• Alternative Installation Methods

Sometimes, the operative doesn’t need to access the space. Many a bug has been placed by sending a nice gift to a target, such as a heavy desk clock, a lovely antique lamp, or the US Great Seal carving referenced above.

The trick in these cases is to have a viable source for the gift. A contractor trying to do business with a foreign embassy might serve as such a source if the contractor is in the employ of the folks doing the bugging. Unfortunately, most of the premier targets, such as a Russian Embassy, will not be easily duped into accepting gifts and placing them in secured areas.

1945 Great Seal Exibit Replica of bugged gift to US Ambassador Harriman Image from NSA Cryptologic Museum

1945 Great Seal Exibit
Replica of bugged gift to US Ambassador Harriman
Image from NSA Cryptologic Museum

In the most ideal case, a targeted building can be bugged during construction. These windfalls are infrequent, but they provide the best opportunity for placing the most sophisticated, long acting bugs.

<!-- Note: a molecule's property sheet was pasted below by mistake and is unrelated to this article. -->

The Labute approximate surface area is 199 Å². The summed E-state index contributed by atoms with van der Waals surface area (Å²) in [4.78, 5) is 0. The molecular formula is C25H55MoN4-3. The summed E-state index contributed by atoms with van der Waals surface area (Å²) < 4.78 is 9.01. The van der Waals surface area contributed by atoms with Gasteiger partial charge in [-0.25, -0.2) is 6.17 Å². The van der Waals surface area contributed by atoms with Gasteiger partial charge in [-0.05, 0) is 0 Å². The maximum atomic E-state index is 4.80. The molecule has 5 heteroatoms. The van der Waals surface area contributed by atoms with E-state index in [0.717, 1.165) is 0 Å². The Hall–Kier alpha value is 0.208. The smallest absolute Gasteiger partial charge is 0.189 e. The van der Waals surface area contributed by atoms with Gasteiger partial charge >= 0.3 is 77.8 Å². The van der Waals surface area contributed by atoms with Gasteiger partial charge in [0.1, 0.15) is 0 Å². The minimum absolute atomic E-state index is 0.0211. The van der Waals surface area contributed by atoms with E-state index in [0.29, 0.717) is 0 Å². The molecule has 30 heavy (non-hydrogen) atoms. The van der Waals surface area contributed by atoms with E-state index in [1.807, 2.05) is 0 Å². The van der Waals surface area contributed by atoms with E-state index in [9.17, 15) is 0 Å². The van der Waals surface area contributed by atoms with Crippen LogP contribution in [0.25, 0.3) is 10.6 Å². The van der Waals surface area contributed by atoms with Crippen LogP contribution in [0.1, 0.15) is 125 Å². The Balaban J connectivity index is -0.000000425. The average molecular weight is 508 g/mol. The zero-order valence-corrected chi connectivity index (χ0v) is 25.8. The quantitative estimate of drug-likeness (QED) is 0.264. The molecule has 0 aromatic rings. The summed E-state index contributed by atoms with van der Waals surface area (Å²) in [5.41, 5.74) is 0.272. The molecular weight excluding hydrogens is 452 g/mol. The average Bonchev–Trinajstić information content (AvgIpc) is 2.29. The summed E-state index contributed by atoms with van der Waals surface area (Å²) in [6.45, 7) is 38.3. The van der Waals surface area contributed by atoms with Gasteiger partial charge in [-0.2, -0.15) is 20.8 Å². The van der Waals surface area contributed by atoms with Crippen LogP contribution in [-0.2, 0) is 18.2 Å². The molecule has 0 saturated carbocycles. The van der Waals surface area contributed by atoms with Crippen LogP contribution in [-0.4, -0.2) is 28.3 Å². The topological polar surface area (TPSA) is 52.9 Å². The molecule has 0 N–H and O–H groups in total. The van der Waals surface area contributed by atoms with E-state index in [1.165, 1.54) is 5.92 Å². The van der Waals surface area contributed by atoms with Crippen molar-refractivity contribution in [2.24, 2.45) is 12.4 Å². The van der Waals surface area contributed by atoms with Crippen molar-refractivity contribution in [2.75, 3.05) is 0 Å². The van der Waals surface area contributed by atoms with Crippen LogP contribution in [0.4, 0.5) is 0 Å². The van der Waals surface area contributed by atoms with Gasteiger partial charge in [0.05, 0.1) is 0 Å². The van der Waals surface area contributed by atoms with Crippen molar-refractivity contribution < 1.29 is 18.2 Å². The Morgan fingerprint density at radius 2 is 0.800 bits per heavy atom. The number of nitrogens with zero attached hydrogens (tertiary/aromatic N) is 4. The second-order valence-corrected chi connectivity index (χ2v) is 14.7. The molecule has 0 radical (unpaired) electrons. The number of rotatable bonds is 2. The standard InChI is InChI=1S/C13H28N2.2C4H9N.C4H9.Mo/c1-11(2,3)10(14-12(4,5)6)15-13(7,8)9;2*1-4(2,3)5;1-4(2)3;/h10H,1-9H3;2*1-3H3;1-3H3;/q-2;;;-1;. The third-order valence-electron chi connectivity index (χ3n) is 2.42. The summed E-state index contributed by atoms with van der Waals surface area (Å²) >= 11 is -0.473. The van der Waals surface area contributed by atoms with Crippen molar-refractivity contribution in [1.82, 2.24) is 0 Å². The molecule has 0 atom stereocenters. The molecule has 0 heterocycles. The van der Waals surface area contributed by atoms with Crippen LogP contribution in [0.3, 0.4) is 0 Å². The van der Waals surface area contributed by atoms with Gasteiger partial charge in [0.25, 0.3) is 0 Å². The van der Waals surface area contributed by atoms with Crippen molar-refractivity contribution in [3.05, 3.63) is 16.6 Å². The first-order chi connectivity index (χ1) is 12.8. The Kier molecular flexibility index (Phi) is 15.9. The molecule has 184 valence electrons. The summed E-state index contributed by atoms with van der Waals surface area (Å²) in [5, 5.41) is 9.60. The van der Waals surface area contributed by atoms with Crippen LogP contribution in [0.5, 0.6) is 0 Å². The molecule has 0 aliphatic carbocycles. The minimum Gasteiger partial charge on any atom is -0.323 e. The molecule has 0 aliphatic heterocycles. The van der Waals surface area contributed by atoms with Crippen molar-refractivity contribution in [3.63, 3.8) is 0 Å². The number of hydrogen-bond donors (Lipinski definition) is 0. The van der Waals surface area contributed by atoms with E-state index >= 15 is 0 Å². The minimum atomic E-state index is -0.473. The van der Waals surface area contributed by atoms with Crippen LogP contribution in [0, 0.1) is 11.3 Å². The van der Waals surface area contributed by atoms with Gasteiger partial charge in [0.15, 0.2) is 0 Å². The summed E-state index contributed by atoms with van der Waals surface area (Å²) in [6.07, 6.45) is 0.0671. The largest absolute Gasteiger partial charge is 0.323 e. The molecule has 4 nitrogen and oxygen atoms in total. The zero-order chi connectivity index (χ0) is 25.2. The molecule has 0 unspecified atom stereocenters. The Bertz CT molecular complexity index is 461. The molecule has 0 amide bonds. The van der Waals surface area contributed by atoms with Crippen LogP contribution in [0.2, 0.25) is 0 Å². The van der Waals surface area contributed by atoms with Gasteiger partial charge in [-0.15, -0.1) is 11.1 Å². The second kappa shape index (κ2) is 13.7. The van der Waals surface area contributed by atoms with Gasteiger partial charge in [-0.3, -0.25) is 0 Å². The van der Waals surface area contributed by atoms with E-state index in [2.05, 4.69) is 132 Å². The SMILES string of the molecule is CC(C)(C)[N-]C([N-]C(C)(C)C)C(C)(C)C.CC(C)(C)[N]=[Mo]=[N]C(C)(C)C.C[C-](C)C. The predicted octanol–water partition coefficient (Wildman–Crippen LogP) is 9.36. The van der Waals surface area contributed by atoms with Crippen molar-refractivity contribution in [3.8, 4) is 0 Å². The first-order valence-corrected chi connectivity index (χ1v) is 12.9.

A more frequent event would be gaining access when repair work is being done. If you can intercept a delivery of new furniture or appliances, then you have a great opportunity to place the highest quality bugs with well-disguised installations without setting foot on the premises.

The Field Spook’s Bugging Kit

Once your character gains access by way of bribery or burglary, his bugging kit need not be any larger than a paperback novel.

A basic bugging kit would include bugs that can be programmed to record and/or transmit on preset schedules. The bugs can also be turned on and off remotely to foil bug sweepers. The kit would also contain a small hand drill, a minimal paint kit, and epoxies for patching minute holes in walls. The paint is odor free and fast drying. For the finishing touch, the kit would contain a “puffer” for adding a layer of ambient dust to a painted area.

The entire kit may be disguised in something such as a travel-size chess set or built into real cosmetic containers for a female spy.